‘Munich — The Edge of War’: Film Review

George MacKay and Jeremy Irons star in this Netflix historical drama about British Prime Minister Neville Chamberlain’s desperate attempts to negotiate with Adolf Hitler to avoid war.

You can feel the internal struggle in the film adaptation of Robert Harris’ 2018 best-selling historical novel Munich, about British Prime Minister Neville Chamberlain’s attempts to negotiate peace with Adolf Hitler prior to the German leader’s invasion of the Sudetenland.

On the one hand, Munich — The Edge of War is a straightforward historical drama that notably attempts to present a revisionist portrait of Chamberlain as desperately trying to prevent another calamitous world war rather than as a politically weak-willed appeaser. On the other hand, the story introduces fictional characters and elements that give it the air of a suspenser, exactly the sort for which Harris is so popular. The two elements don’t fully coalesce, resulting in a film that doesn’t quite know whether it wants to educate its audience or give it a thrill ride. It proves more interesting for the former elements than the latter, but it nonetheless delivers plenty of compelling moments along the way.

Munich — The Edge of War

The Bottom Line

Fascinating history, so-so thriller.

Release date: Friday, Jan. 21

Cast: George MacKay, Jeremey Irons, Jannis Niewohner, Robert Brathurst, Jessica Brown Findley, August Diehl, Sandra Huller, Alex Jennings, Ulrich Matthes, Liv Lisa Fries

Director: Christian Schwochow

Screenwriter: Ben Power


Rated PG-13,
2 hours 10 minutes

The story begins with a prologue set in 1932 at Oxford University, where we’re introduced to carefree best friends Hugh (George MacKay), the enthusiastically pro-Nazi German Paul (Jannis Niewohner) and Paul’s girlfriend Lena (Liv Lisa Fries).

Cut to six years later when Hitler’s plan to annex the Czech region has becoming glaringly apparent. Hugh is now a private secretary to Chamberlain (Jeremy Irons) and involved in a troubled marriage to Pamela (Jessica Brown Findlay), while Paul is a diplomat who has become staunchly opposed to Hitler, whom he considers a power-hungry madman. Paul becomes involved in a secret plot to arrest the Fuhrer after becoming convinced that the German generals, who are opposed to going to war, will step in. He also receives a secret document from his lover (a sadly underused Sandra Huller) that outlines Hitler’s grandiose plans to conquer Europe.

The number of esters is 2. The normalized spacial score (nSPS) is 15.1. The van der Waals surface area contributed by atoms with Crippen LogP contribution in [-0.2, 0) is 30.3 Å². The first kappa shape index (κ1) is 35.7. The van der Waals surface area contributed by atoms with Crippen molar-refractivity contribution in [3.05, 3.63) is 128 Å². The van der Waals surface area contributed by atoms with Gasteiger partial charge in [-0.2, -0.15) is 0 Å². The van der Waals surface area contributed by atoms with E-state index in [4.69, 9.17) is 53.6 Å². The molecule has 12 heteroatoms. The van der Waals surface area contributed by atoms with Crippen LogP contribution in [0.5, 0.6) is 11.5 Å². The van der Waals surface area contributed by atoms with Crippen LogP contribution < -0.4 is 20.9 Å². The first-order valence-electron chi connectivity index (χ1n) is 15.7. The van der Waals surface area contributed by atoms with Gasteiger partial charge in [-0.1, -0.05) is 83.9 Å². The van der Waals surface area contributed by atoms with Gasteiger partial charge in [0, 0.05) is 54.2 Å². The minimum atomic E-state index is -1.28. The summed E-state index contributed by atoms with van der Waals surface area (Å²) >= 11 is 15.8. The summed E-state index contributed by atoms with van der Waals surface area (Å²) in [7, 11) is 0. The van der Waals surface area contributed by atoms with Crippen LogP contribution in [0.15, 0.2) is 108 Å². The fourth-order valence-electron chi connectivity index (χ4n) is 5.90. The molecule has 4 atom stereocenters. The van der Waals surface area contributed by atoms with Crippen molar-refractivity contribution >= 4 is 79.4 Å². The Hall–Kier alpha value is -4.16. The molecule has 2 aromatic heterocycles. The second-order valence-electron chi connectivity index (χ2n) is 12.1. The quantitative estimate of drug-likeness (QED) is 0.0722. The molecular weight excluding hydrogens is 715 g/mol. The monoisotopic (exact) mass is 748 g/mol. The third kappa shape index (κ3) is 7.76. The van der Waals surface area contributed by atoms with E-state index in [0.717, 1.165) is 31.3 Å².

Cue the familiar spy-thriller mechanics, with Paul enlisting Hugh in attempting to dissuade Chamberlain from allowing Hitler to follow through with his plans, even as he’s being surveilled by an increasingly suspicious old friend (August Diehl, who had his own trouble with the Nazis in Terrence Malick’s A Hidden Life) now serving as one of Hitler’s bodyguards.

Hitler plays a more prominent role in the cinematic proceedings than he did in the book, as Chamberlain tries to resolve the issue at the fateful meeting in Munich during which Chamberlain, joined by Mussolini and French Prime Minister Daladier, agreed to let him have his way. The sequence was shot at the actual building where the conference was held (now an arts university), providing vivid historical authenticity. Ulrich Matthes, who previously played Joseph Goebbels in 2004’s Downfall, here graduates to the role of der Fuhrer, delivering a riveting performance that conveys Hitler’s intensity without resorting to the histrionics of so many other cinematic portrayals.

Ben Power’s screenplay proves unfocused, spending too much time on the relatively uninteresting personal lives of the younger protagonists and not enough on the complex geopolitical machinations propelling the region to war. While some historians may quibble at the depiction of Chamberlain, there’s no doubt that he’s the film’s most intriguing character. Especially as superbly played by Irons, who invests his sympathetic portrayal with a world-weary dignity. Admitting the possible calamitous repercussions of his approach to dealing with Hitler, Chamberlain resignedly reminds his colleagues, “You’ve got to play the game with the hands you’re dealt.” The film’s strongest sequence stems not from the mortal danger Hugh and Paul place themselves in by attempting to bring the secret document outlining Hitler’s plans to Chamberlain, but rather the tense late-night meeting in which he brusquely rejects their concerns. And we all know how that turned out.

Full credits

Distributor: Netflix
Production companies: Turbine Studios, Netflix
Cast: George MacKay, Jeremey Irons, Jannis Niewohner, Robert Brathurst, Jessica Brown Findley, August Diehl, Sandra Huller, Alex Jennings, Ulrich Matthes, Liv Lisa Fries
Director: Christian Schwochow
Screenwriter: Ben Power
Producer: Andrew Eaton
Executive producers: Daniel Hetzer, Robert Harris
Director of photography: Frank Lamm
Editor: Jens Kluber
Composer: Isobel Waller-Bridge
Costume designer: Frauke Firl
Casting: Anja Dihrberg, Simone Periera Hind

Rated PG-13, 2 hours 10 minutes

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